International organization participation: AfDB (nonregional member), Australia Group, BCIE, BIS, CAN (associate), CD, CELAC, FAO, FATF, G-15, G-20, G-24, G-77, IADB, IAEA, IBRD, ICAO, ICC (national committees), ICCt, ICRM, IDA, IFAD, IFC, IFRCS, IHO, ILO, IMF, IMO, IMSO, Interpol, IOC, IOM, IPU, ISO, ITSO, ITU, ITUC (NGOs), LAES, LAIA, Mercosur, MIGA, MINURSO, MINUSTAH, NAM (observer), NSG, OAS, OPANAL, OPCW, Paris Club (associate), PCA, SICA (observer), UN, UN Security Council (temporary), UNASUR, UNCTAD, UNESCO, UNFICYP, UNHCR, UNIDO, Union Latina (observer), UNTSO, UNWTO, UPU, WCO, WFTU (NGOs), WHO, WIPO, WMO, WTO, ZC
National symbol(s): Sun of May (a sun-with-face symbol); national colors: light blue, white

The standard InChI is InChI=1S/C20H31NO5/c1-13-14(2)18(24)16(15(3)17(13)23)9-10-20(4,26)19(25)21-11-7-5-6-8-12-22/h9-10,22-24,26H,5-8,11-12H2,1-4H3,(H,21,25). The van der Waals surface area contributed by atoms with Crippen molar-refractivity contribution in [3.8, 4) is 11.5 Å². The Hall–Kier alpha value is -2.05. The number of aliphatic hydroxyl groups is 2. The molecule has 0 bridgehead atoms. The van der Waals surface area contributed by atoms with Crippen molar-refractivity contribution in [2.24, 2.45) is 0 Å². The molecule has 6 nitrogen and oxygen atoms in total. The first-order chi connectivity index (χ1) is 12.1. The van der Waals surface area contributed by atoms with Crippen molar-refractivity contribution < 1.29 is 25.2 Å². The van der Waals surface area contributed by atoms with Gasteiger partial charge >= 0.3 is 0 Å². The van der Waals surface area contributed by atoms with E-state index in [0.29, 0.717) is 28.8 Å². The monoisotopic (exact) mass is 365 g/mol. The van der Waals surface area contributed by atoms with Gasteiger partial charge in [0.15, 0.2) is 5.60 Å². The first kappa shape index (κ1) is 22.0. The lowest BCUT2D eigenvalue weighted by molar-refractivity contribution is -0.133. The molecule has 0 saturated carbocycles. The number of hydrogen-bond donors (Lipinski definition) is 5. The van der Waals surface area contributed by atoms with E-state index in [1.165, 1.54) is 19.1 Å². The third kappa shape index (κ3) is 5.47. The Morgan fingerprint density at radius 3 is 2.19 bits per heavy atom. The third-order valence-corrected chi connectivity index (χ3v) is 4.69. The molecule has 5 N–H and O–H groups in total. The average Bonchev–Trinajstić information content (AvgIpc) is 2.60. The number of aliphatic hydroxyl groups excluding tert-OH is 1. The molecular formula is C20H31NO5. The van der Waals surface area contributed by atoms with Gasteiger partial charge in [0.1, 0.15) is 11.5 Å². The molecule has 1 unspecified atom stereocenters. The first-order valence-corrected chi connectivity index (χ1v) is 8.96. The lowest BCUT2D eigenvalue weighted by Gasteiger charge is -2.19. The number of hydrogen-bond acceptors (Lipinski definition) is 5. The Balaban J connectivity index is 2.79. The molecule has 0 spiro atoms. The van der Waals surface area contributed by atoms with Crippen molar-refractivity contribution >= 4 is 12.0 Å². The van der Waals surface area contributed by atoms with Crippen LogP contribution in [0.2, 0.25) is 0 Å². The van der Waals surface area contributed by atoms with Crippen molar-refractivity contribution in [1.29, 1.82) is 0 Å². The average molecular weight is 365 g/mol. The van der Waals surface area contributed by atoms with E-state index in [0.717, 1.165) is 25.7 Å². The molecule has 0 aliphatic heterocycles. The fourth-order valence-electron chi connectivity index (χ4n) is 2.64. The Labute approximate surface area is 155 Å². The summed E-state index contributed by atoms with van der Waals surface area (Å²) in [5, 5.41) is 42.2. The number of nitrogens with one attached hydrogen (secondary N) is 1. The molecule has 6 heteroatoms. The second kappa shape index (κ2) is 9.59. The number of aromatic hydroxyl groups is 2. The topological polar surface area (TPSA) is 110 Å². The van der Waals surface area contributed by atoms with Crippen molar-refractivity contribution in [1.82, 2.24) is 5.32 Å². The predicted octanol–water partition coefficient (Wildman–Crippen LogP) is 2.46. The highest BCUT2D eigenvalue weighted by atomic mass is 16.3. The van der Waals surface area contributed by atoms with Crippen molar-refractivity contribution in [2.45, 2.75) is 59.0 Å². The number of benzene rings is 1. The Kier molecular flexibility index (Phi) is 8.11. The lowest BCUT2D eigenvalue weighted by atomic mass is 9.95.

National anthem: name: "Himno Nacional Argentino" (Argentine National Anthem)
lyrics/music: Vicente LOPEZ y PLANES/Jose Blas PARERA

note: adopted 1813; Vicente LOPEZ was inspired to write the anthem after watching a play about the 1810 May Revolution against Spain
Diplomatic representation in the US: chief of mission: Ambassador Martin LOUSTEAU (since 28 January 2016)
chancery: 1600 New Hampshire Avenue NW, Washington, DC 20009
telephone: [1] (202) 238-6400
FAX: [1] (202) 332-3171
consulate(s) general: Atlanta, Chicago, Houston, Los Angeles, Miami, New York, Washington, DC
Diplomatic representation from the US: chief of mission: Ambassador Noah Bryson MAMET (since 16 January 2015)
embassy: Avenida Colombia 4300, C1425GMN Buenos Aires
mailing address: international mail: use embassy street address; APO address: US Embassy Buenos Aires, Unit 4334, APO AA 34034
telephone: [54] (11) 5777-4533
FAX: [54] (11) 5777-4240